The bartender last night called me “Mama” – not “baby,” or “angel,” or “little girl,” “lady,” “obruni,” or “mzungu,” but “mama.” A small thing, but it was nice to know at least one person saw me as a credible and independent human being.
I’ve been getting acquainted with the contours of my face as part of this project: the symmetries and asymmetries; my left eye is bigger than my right and small wrinkles that I’m actually becoming a little partial to, are forming underneath both of them, as well as across my forehead.
My face looks different everyday. I’ve been paying attention to my expressions, when I squint, when I’m inquisitive, when I look at life straight on, and what makes me want to look away. Sometimes I think I’m beautiful, in the way you think that about something you’ve just discovered.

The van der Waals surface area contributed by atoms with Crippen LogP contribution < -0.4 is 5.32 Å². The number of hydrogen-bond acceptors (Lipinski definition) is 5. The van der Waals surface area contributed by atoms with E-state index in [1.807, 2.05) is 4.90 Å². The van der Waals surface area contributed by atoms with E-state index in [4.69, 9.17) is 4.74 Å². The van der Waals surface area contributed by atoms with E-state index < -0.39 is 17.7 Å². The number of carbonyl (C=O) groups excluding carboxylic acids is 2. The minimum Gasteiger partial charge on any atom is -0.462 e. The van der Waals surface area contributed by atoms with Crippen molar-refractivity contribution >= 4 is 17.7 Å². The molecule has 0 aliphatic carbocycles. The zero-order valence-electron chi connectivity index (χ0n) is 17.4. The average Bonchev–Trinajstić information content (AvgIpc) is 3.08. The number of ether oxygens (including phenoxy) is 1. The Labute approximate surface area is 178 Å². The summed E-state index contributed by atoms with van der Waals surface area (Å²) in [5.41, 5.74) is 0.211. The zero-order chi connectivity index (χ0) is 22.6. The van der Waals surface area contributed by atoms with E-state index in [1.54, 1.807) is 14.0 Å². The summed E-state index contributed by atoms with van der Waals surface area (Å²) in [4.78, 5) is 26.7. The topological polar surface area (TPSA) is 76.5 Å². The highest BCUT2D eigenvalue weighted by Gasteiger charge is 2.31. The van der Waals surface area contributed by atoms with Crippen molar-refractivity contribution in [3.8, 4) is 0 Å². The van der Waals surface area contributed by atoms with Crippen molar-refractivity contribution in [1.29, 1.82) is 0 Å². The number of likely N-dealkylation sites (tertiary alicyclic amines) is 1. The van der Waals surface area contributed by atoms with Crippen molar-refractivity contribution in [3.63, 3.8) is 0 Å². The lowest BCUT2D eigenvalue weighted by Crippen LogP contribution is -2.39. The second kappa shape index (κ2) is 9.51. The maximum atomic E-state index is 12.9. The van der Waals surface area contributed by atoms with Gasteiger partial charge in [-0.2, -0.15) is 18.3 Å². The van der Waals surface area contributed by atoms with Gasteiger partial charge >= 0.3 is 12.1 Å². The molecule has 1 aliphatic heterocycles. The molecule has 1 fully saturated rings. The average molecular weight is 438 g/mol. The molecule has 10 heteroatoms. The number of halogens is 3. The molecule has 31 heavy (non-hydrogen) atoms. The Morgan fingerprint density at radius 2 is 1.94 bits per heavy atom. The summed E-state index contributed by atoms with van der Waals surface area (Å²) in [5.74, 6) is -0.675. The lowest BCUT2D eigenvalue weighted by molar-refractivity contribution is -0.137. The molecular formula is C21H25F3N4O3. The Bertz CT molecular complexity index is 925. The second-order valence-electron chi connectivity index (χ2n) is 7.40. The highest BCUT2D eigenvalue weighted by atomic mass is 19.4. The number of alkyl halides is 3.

While it took less than an instant for the barman to see me and see a woman standing in front of him, I have only just discovered my face – it has taken me my whole life to see me. Who I am has depended a lot on the worldview of those I encountered. Today, there’s no one here but me. My self-image depends on my worldview. I’m not perfect or pretty – nope, today, I don’t think I’m particularly attractive at all, but I am whole.
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